An essay at First Things went so far as to suggest that Calvary made “a case for the necessity of the institutional priesthood.” That’s probably going too far, but certainly the film proposes that a religious vocation lived with integrity offers not only a viable path for a life well lived, but one that can be of genuine service to others if they are open to it.
Amid all the accumulated waste and despair, two scenes stand out for their extraordinary tenderness: a beachside reckoning between the priest and his troubled daughter (a superb Kelly Reilly), and a thoughtful conversation with a woman (Marie-Josee Croze) who has lost her husband but not her faith. Hope, it seems, has not been completely extinguished. And yet, as it follows the priest on the lonely walk to his own personal Golgotha (the seven days of his journey conjuring any number of biblical allusions), “Calvary” makes clear, with utter conviction, that the Church’s incalculable abuses have exacted and will continue to exact a terrible human price …
Jonathan Romney at Sight and Sound:
The film’s claim to moral and philosophical substance rests partly on the formidable shoulders of Brendan Gleeson, whose muscularity as an actor makes him more than credible as a man wrestling with the dark forces of human fallibility
In Financial Review, John McDonald writes:
… McDonagh’s style has both confused and delighted audiences, but it’s clear that we shouldn’t view Calvary as a work of gritty realism. The characters are all grotesques, more reminiscent of an episode of Father Ted than a play by Synge or O’Casey. Every conversation strains towards profundity, then turns and deflates its own pretensions. The story is peppered with literary and cinematic references, but can be enjoyed as the blackest of comedies, a mystery story, a morality tale, or a pseudo-western with more than a hint of High Noon … McDonagh has cited Robert Bresson’s Diary of a Country Priest (1951) as an inspiration, and the script even includes a sly mention of Georges Bernanos who wrote the novel on which that film was based. Another movie that springs to mind is Luis Buñuel’s The Nazarene (1959), which tells the story of a saintly priest whose good deeds lead him into one disaster after another. The episodic structure of Calvary is notably Buñuelesque, but where the Spanish director frames his story (as usual) as a critique of the Catholic Church, McDonagh leaves open the possibility of redemption. Father James, who is by no means a saint, believes that every member of his exasperating flock can be reformed. He takes the sins of the entire Church upon his own shoulders, being prepared to suffer on behalf of the paedophiles and hypocrites who have brought the institution into disrepute. The townfolk are not simply pathological misfits, but living expressions of a malaise that finds its roots in the deceitful behaviour of the Church, and the apocalypse of the Irish bubble economy. It’s a heavy burden for a lone priest with martyrdom on his mind …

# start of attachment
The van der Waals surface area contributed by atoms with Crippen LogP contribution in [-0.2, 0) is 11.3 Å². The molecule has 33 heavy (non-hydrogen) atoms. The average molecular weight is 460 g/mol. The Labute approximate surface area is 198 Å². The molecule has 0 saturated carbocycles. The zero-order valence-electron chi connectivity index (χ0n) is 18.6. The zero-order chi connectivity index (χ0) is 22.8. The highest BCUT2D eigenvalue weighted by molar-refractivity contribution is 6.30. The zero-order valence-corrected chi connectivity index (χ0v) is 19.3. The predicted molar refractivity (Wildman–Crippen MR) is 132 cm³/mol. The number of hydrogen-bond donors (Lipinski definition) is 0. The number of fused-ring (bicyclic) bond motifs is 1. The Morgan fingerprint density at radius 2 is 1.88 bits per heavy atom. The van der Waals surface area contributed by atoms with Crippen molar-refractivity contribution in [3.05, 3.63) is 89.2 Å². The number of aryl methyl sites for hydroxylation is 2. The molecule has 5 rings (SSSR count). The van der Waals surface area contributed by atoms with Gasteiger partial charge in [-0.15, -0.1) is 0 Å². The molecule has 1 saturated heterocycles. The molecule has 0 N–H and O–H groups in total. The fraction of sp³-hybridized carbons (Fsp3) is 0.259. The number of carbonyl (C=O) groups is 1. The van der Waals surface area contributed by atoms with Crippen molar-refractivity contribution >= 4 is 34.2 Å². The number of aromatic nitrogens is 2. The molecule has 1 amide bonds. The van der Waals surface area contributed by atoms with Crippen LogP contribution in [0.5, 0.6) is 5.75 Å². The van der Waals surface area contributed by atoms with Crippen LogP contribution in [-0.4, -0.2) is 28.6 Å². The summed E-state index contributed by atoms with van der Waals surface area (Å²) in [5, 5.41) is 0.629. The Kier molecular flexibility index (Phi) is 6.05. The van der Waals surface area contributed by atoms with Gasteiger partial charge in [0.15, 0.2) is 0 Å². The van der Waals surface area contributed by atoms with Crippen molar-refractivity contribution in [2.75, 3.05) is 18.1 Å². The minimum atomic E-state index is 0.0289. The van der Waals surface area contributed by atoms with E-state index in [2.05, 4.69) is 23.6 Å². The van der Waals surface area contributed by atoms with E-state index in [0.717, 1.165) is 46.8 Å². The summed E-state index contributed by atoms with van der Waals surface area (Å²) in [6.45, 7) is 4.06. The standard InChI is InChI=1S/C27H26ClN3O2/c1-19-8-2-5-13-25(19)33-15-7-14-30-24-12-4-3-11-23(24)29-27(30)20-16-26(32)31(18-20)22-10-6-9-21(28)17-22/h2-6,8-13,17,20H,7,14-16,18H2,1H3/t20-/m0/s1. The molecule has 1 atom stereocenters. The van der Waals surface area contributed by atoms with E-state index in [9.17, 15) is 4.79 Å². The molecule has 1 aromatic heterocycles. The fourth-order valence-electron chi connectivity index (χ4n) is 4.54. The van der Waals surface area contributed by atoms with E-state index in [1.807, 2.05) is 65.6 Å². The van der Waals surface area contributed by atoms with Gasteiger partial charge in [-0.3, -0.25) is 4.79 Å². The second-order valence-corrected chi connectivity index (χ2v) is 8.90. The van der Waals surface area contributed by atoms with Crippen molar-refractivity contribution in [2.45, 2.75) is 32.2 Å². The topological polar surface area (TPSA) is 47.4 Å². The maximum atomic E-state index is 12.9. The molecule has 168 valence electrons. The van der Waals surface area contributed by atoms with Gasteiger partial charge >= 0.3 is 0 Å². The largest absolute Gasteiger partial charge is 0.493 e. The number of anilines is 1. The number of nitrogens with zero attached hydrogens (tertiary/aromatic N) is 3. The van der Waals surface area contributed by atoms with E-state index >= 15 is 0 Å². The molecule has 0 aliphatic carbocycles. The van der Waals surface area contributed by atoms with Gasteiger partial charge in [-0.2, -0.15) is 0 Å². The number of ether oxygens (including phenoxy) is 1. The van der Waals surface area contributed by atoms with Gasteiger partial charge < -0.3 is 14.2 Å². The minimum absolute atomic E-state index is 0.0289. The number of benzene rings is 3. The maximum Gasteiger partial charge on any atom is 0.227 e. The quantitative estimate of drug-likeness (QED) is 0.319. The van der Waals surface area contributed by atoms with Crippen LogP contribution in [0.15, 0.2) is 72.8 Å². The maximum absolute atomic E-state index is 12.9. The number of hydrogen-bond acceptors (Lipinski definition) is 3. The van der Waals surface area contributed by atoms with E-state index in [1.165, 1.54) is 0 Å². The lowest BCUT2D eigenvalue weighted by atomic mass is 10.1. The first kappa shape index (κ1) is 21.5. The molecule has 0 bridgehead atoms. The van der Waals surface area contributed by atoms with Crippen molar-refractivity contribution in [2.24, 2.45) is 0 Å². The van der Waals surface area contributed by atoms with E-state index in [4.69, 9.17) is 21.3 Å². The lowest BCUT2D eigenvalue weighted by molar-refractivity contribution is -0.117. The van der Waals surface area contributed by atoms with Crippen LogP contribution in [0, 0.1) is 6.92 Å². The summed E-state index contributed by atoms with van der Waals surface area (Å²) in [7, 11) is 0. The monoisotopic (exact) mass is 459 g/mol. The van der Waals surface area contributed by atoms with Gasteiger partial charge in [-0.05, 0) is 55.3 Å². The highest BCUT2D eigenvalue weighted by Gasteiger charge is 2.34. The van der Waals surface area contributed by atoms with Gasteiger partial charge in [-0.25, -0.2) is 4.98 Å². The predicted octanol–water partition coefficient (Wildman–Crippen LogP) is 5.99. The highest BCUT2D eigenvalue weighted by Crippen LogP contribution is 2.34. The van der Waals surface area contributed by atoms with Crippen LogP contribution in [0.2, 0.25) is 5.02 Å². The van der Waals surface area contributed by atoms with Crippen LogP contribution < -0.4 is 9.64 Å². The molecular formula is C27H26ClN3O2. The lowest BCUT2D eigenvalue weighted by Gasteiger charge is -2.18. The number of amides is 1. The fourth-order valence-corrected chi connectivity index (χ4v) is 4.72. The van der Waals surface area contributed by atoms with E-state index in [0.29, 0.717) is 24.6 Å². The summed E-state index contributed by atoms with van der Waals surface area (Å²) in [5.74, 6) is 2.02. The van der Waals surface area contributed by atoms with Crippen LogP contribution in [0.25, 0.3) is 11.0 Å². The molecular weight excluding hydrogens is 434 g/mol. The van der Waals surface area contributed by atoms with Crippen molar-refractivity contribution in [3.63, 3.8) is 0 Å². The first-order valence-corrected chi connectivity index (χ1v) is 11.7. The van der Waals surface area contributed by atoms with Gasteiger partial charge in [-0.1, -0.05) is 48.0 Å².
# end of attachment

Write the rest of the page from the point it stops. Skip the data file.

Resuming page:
At Urban Cinefile, here’s Louise Keller:
… Plaiting strands of drama with gentle black humour, McDonagh has created a solid platform for the superlative Gleeson whose soulful, grounded presence is a compelling guide for a rich insight into the small coastal village inhabitants’ sins and virtues. Like the pull of a quicksand, the deeper we tread, the more we are sucked in; this is a complete work that beautifully showcases life’s contradictions and complexities.
And finally… Josh Larsen at Larsen on Film:
Calvary is at its best, to my mind, when it eases up on the quirky supporting characters and grapples with Father James’ religious crisis head on. Should he expose the parishioner who threatened him? (Although the audience doesn’t know the man’s identity, Father James recognizes his voice.) Should he offer himself up as a sacrifice, as an acknowledgment of the sins of the church? Should he give up on the priesthood altogether? With Gleeson doing the wrestling over such rending questions, Calvary has all the character it needs.